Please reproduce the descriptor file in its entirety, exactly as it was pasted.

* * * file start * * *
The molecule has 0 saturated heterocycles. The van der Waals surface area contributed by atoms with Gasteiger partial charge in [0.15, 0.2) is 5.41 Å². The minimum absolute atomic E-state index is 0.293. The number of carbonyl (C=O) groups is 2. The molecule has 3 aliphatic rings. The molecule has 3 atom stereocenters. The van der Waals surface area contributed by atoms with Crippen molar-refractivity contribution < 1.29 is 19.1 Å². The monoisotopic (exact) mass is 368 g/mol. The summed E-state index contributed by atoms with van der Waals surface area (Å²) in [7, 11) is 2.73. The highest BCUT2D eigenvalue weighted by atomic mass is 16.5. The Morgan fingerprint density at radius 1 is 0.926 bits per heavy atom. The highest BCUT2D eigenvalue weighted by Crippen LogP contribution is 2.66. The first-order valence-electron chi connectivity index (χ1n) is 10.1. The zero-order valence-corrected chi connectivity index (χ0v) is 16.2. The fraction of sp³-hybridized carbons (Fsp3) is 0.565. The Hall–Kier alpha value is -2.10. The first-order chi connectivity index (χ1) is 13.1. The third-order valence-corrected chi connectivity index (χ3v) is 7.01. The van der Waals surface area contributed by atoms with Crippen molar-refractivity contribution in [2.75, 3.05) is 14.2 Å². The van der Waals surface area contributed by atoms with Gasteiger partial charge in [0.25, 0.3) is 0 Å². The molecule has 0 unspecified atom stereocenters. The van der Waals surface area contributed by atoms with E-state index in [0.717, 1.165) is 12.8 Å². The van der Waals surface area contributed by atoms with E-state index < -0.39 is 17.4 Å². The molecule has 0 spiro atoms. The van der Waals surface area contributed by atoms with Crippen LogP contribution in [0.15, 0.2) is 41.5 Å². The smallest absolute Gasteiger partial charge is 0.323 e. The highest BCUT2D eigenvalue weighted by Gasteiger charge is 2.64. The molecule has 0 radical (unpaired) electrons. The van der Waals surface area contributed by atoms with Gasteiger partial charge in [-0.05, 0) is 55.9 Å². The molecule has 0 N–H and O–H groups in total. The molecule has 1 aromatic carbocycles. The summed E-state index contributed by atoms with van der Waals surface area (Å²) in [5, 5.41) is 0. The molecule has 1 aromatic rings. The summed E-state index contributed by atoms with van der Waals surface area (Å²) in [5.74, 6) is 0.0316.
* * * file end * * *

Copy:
The molecule has 0 saturated heterocycles. The van der Waals surface area contributed by atoms with Gasteiger partial charge in [0.15, 0.2) is 5.41 Å². The minimum absolute atomic E-state index is 0.293. The number of carbonyl (C=O) groups is 2. The molecule has 3 aliphatic rings. The molecule has 3 atom stereocenters. The van der Waals surface area contributed by atoms with Crippen molar-refractivity contribution < 1.29 is 19.1 Å². The monoisotopic (exact) mass is 368 g/mol. The summed E-state index contributed by atoms with van der Waals surface area (Å²) in [7, 11) is 2.73. The highest BCUT2D eigenvalue weighted by atomic mass is 16.5. The Morgan fingerprint density at radius 1 is 0.926 bits per heavy atom. The highest BCUT2D eigenvalue weighted by Crippen LogP contribution is 2.66. The first-order valence-electron chi connectivity index (χ1n) is 10.1. The zero-order valence-corrected chi connectivity index (χ0v) is 16.2. The fraction of sp³-hybridized carbons (Fsp3) is 0.565. The Hall–Kier alpha value is -2.10. The first-order chi connectivity index (χ1) is 13.1. The third-order valence-corrected chi connectivity index (χ3v) is 7.01. The van der Waals surface area contributed by atoms with Crippen molar-refractivity contribution in [2.75, 3.05) is 14.2 Å². The van der Waals surface area contributed by atoms with Gasteiger partial charge in [0.25, 0.3) is 0 Å². The molecule has 0 unspecified atom stereocenters. The van der Waals surface area contributed by atoms with E-state index in [0.717, 1.165) is 12.8 Å². The van der Waals surface area contributed by atoms with E-state index < -0.39 is 17.4 Å². The molecule has 0 spiro atoms. The van der Waals surface area contributed by atoms with Crippen LogP contribution in [0.15, 0.2) is 41.5 Å². The smallest absolute Gasteiger partial charge is 0.323 e. The highest BCUT2D eigenvalue weighted by Gasteiger charge is 2.64. The molecule has 0 radical (unpaired) electrons. The van der Waals surface area contributed by atoms with Gasteiger partial charge in [-0.05, 0) is 55.9 Å². The molecule has 0 N–H and O–H groups in total. The molecule has 1 aromatic carbocycles. The summed E-state index contributed by atoms with van der Waals surface area (Å²) in [5, 5.41) is 0. The molecule has 1 aromatic rings. The summed E-state index contributed by atoms with van der Waals surface area (Å²) in [5.74, 6) is 0.0316.